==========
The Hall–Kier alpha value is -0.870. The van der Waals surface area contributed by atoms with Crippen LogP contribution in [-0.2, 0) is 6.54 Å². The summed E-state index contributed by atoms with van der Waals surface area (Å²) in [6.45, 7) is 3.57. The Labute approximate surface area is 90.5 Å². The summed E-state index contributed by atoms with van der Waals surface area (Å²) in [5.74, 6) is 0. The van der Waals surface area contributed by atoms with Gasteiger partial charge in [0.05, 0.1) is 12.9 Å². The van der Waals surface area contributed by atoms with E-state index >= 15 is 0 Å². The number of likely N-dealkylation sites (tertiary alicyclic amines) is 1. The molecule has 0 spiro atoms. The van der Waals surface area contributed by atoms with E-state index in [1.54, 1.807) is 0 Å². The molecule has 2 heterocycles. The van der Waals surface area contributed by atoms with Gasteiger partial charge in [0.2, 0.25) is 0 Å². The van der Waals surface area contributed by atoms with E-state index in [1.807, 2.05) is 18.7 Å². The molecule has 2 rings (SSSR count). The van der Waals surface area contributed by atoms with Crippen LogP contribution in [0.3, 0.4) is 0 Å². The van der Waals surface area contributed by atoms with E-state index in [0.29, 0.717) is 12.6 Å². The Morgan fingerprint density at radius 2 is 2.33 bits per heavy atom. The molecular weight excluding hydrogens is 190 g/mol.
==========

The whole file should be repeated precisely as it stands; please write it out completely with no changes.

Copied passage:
The Hall–Kier alpha value is -0.870. The van der Waals surface area contributed by atoms with Crippen LogP contribution in [-0.2, 0) is 6.54 Å². The summed E-state index contributed by atoms with van der Waals surface area (Å²) in [6.45, 7) is 3.57. The Labute approximate surface area is 90.5 Å². The summed E-state index contributed by atoms with van der Waals surface area (Å²) in [5.74, 6) is 0. The van der Waals surface area contributed by atoms with Gasteiger partial charge in [0.05, 0.1) is 12.9 Å². The van der Waals surface area contributed by atoms with E-state index >= 15 is 0 Å². The number of likely N-dealkylation sites (tertiary alicyclic amines) is 1. The molecule has 0 spiro atoms. The van der Waals surface area contributed by atoms with E-state index in [1.54, 1.807) is 0 Å². The molecule has 2 heterocycles. The van der Waals surface area contributed by atoms with Gasteiger partial charge in [0.2, 0.25) is 0 Å². The van der Waals surface area contributed by atoms with E-state index in [1.807, 2.05) is 18.7 Å². The molecule has 2 rings (SSSR count). The van der Waals surface area contributed by atoms with Crippen LogP contribution in [0.3, 0.4) is 0 Å². The van der Waals surface area contributed by atoms with E-state index in [0.29, 0.717) is 12.6 Å². The Morgan fingerprint density at radius 2 is 2.33 bits per heavy atom. The molecular weight excluding hydrogens is 190 g/mol.